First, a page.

First Edition: March 10, 2010
Protests, million-dollar ad campaigns, deepening partisan fault lines and president's stepped-up health reform end game dominate today's health care headlines.
Five Facts About Obama's Proposed Changes To Medicare Payroll Tax
Kaiser Health News staff writer Christopher Weaver outlines some key issues, starting with: "Should affluent Americans have to pay Medicare payroll tax on their investment income? President Barack Obama, to help pay for his health care overhaul package, is proposing that high-income Americans pay Medicare taxes on the money they make on their investments" (Kaiser Health News).
Obama Pushing On Health Care End Game
President Barack Obama has chosen a suburban St. Louis high school to make his closing argument for a health care overhaul, pushing a new anti-fraud plan as he cranks up the pressure on skittish Democratic lawmakers to act fast (The Associated Press).
Democrats' Full-Court Press On Healthcare Reform
The steady stream of top Democrats in and out of House Speaker Nancy Pelosi's office Tuesday was the latest signal of a full-court press to get a majority of Democrats on board healthcare reform (The Christian Science Monitor).
Parliamentary Hurdle Could Thwart Latest Health Care Overhaul Strategy
The White House and Democratic Congressional leaders said Tuesday that they were bracing for a key procedural ruling that could complicate their effort to approve major health care legislation, by requiring President Obama to sign the bill into law before Congress could revise it through an expedited budget process (The New York Times).
Abortion, Religion Impede Health Care Bill
Steve Inskeep talks with NPR's Julie Rovner and Father Thomas Reese of Georgetown University's Woodstock Theological Center about how abortion remains an obstacle to passing health care legislation, and the influence of Catholic Bishops on the health care vote (NPR).
On Health-Care Reform, Republicans Target Democrats' Division Over Reconciliation
As Republicans work to prevent a health-care bill from reaching President Obama, they are scrambling to exploit divisions between Democrats in the House and the Senate (The Washington Post).
McConnell Raises Heat On Blue Dogs
When Mitch McConnell speaks these days, he expects House Blue Dogs to be listening. It's not that the Senate minority leader imagines himself to be E.F. Hutton, but he's very much part of a newly launched Republican shadow war to block health care reform by playing on the nerves of wavering Democrats across the Capitol (Politico).
Brown Calls His Election 'A Message' Against Health Bill
Senator Scott Brown railed yesterday against President Obama and congressional Democrats for continuing their quest to pass a comprehensive health care bill, saying the majority party in Washington has failed to heed the lessons of his own surprise victory in January (The Boston Globe).
Thousands Rally To Support Health-Care Reform In Downtown Washington
Amid a sea of brightly colored T-shirts and wave after wave of protest signs, Regina Holliday's homemade banner still stuck out as she marched Tuesday in support of health-care reform (The Washington Post).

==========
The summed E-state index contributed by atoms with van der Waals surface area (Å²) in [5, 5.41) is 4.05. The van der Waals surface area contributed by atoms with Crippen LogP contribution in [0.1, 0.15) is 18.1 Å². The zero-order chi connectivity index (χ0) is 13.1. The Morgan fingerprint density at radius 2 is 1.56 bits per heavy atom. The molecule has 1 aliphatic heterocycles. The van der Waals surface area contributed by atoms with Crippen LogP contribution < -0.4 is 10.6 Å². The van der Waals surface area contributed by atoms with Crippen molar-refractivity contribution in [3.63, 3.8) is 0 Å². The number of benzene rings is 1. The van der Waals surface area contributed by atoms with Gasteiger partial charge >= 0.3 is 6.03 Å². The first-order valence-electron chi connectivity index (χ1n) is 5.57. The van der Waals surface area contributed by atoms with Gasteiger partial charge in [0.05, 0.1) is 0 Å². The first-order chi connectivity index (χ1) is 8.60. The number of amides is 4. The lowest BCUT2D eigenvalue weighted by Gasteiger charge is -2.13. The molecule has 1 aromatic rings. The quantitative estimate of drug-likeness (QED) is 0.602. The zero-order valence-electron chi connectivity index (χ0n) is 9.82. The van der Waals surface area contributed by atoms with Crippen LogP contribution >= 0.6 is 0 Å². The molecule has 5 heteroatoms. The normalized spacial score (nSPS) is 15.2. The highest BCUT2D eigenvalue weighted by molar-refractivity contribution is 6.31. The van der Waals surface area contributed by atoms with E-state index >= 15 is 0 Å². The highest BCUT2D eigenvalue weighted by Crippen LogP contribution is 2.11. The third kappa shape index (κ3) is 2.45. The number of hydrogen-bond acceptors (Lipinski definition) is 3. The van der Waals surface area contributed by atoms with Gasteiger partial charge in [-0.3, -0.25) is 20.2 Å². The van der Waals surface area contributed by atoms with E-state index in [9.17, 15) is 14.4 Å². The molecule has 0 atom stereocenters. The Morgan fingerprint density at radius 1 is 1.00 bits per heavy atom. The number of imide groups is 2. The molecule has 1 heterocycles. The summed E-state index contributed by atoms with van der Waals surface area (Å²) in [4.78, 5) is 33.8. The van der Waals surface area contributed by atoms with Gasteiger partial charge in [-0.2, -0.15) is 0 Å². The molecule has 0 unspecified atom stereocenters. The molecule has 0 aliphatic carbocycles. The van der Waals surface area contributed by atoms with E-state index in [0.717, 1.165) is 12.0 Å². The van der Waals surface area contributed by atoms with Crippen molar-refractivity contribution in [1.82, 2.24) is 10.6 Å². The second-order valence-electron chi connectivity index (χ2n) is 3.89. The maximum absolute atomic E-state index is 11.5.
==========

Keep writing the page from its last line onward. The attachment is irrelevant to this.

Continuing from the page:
Rally Backs Health Plan
In a reverse twist on the old protesters' tactic of getting arrested to make a point, union leaders and other backers of President Obama's healthcare plan issued "citizen's arrest" warrants for health insurance executives Tuesday -- accusing them of exploiting consumers (Los Angeles Times).
Business Buys Ads Vs. Health Overhaul
Some of the largest U.S. business groups announced a multimillion-dollar television advertising campaign aimed at defeating the Democrats' pending health-care legislation, as both backers and opponents of the initiative sought to target wavering lawmakers in what is expected to be the final phase of the legislative process (The Wall Street Journal).
Health Care Ad Cyclorama To Clog Airwaves
It's not quite election season, but President Obama is on the stump, pushing his health care bill. Now, millions of dollars in political ads aimed at swaying Congress are hitting the airwaves (USA Today).
AP-GfK Poll: Public Wants Elusive Accord On Health
Americans and their lawmakers are dramatically out of sync on health care, with large majorities of people looking for bipartisan cooperation that's nowhere in sight (The Associated Press).
Disconnect: Gibbs, Hoyer Dispute Vote
House Majority Leader Steny Hoyer (D-Md.) and the White House on Tuesday engaged in a rare public dispute over when healthcare reform will be voted on (The Hill).
Dems: No Thanks To New 'Gang Of 14'
Sen. Lindsey Graham (R-S.C.) wants to revive the bipartisan Gang of 14 - this time for health care reform, not judicial nominees. But most of his moderate Democratic colleagues aren't rushing to RSVP (Politico).
Economic Scene - Health Care's Obstacle: No Will To Cut
For anyone who cares about medical costs - which is to say anyone who cares about the take-home pay of American families or about the budget deficit - President Obama's health reform plan is a terribly mixed bag (The New York Times).
Cost Of Medical School Rises In Recession
A New Jersey family is struggling to pay for their daughter's medical school education. They know that the average doctor graduates with about $150,000 of student loans, and wonder how they're ever going to pay it (NPR).
Push To Cure Rare Diseases
Staff members at the Food and Drug Administration are doing something unusual. They are leaving Washington to help drug makers take a crucial step in developing drugs for rare diseases (The Wall Street Journal).
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